Like it or not, it's the bit of the brief creative's read first (debatable if some read anything else to be honest).
It's also the hardest to write. Some lucky folks are natural born proposition writers, but the majority of us have to slave over honing a finely crafted sentence.
So what do you do it you're stuck, or, most likely, the suits are screaming for the brief to get creatives going?
You could take option 1 and make sure your entire brief is littered with gold and so well written creatives just have to read it. So laden with little bombs that any could detonate in a creative brain. Which means developing the skill of making the same point in a number of different ways. This works with the species of crreative who ignores the proposition as a matter of principle.
The proposition for this was 'beautifully made cars' but the brief was stuffed with different gems that bascially said, we need to make Skoda considerers believe they won't get laughed at by others.
You could take option 2 and write a 'task based' proposition. Basically frame a juicy creative task instead- because what get's good creatives really going is having a great problem to solve. Particularly useful when we're increasingly realising we're changing how people feel, not 'saying at them'. Also useful for proper intergration and digital which is much more about 'doing' and creating systems for people to play in."Make the Compare in Compare the Market Famous"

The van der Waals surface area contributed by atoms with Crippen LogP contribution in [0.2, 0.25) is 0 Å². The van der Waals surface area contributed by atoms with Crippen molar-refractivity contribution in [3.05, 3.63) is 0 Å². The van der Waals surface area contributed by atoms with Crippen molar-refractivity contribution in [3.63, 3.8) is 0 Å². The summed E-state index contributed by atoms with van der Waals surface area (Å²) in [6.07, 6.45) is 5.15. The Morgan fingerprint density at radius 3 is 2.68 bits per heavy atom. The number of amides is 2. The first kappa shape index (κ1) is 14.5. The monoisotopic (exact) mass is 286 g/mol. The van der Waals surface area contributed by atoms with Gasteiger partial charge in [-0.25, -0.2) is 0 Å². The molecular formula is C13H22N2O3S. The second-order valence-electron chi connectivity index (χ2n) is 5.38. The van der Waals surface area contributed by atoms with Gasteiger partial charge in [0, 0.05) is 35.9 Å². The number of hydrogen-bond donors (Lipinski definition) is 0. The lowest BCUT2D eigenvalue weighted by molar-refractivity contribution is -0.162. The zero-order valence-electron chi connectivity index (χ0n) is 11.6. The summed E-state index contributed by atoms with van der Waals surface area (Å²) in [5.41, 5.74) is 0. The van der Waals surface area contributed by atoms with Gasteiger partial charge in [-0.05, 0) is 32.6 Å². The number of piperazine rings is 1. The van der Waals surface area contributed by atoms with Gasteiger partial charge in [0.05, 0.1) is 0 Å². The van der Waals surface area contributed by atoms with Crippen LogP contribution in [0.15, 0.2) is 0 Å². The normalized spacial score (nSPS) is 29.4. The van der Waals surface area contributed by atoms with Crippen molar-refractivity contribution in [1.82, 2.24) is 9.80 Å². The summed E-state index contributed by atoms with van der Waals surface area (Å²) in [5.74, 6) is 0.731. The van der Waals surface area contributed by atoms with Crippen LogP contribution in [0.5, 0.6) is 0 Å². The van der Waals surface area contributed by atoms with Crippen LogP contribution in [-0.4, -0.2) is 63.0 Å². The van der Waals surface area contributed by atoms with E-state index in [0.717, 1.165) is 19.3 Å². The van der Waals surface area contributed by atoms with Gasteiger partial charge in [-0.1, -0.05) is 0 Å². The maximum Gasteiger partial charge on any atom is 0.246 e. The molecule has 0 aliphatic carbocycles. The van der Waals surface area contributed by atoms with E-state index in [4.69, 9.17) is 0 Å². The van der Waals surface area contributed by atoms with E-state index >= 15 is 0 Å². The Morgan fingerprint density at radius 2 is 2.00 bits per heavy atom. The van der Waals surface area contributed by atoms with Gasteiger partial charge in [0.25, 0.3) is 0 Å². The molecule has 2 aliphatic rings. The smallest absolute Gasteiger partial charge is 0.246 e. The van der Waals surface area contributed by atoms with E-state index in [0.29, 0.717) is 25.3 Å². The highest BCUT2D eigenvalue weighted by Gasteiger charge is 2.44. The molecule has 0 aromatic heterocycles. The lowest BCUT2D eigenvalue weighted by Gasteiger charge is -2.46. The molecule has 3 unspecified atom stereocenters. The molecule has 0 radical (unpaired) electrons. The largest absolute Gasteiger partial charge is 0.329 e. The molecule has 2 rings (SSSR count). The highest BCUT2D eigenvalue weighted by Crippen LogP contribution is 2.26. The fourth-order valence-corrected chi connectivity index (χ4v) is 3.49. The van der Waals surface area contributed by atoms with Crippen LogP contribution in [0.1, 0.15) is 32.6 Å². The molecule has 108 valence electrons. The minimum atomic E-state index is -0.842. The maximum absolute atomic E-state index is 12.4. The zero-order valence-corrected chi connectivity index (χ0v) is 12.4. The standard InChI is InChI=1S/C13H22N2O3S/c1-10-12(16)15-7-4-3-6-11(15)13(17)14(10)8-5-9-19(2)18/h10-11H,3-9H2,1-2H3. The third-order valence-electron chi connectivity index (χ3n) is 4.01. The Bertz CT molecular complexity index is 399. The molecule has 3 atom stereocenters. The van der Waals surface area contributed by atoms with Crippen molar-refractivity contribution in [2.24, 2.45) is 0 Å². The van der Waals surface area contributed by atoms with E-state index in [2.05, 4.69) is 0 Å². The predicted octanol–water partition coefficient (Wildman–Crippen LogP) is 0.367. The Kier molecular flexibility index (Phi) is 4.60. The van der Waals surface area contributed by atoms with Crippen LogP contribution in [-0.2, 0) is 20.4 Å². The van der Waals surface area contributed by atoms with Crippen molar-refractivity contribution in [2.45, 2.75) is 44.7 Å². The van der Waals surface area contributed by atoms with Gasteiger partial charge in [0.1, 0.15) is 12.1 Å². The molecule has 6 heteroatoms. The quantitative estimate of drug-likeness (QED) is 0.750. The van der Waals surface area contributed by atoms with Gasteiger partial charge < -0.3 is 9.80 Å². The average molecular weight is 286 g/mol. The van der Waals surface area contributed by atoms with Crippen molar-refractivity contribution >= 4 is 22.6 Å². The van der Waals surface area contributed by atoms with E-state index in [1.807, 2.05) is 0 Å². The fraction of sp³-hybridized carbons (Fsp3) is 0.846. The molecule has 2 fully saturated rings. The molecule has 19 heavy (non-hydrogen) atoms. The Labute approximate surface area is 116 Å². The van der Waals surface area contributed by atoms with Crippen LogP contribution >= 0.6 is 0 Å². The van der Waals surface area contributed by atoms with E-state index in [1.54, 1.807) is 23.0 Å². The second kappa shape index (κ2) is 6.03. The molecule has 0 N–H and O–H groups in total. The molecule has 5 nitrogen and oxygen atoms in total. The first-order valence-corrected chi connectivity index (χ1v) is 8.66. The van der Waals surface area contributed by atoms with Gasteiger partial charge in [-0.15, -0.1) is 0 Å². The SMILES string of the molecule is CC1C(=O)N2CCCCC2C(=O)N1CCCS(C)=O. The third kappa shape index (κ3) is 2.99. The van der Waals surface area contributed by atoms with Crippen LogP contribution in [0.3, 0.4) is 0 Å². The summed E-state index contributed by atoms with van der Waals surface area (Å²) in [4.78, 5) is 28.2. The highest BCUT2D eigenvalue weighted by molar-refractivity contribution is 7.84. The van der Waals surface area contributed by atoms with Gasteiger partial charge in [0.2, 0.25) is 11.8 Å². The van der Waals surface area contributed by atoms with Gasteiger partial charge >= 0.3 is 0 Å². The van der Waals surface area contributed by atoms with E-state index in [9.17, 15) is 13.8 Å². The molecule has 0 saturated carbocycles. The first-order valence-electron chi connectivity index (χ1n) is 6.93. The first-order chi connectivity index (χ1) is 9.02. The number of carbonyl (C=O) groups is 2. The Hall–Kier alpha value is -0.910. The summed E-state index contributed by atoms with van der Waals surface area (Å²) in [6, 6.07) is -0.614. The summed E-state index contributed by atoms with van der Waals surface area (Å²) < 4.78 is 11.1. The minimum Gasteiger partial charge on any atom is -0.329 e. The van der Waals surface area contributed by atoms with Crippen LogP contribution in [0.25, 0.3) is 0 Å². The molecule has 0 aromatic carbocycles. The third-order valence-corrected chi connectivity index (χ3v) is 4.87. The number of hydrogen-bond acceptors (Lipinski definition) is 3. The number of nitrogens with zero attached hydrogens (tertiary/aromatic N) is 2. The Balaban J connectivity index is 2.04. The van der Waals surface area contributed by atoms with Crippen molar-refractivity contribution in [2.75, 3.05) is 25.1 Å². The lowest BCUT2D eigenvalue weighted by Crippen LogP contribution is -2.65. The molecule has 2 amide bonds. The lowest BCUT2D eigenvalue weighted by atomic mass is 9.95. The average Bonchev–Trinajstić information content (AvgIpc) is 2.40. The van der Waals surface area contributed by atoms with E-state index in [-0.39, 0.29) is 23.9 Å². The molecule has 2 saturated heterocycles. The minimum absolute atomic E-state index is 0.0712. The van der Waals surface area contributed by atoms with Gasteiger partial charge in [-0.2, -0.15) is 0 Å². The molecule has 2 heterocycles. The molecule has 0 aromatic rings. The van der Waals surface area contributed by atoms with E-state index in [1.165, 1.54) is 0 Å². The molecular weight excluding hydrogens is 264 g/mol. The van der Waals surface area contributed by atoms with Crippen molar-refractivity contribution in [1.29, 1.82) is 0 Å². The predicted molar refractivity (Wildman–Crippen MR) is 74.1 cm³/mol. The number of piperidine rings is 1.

Or if you're really stuck, use the 'liberating not'. Whatever is opposite to what the product/brand is about use that. Somehow is makes a one two three word proposition stand out and get's creatives thinking. You could say your coffee is strong., but you could also say "Not weak". You say your fast car is 'not slow', or even 'Not boring and complacent"
Or your beer can be 'Not girlie'
Your lolly can be 'not serious'
Every brief needs a well honed 'idea' for creatives to leap off, but there are dark arts to creating that leap. I won't tell if you won't.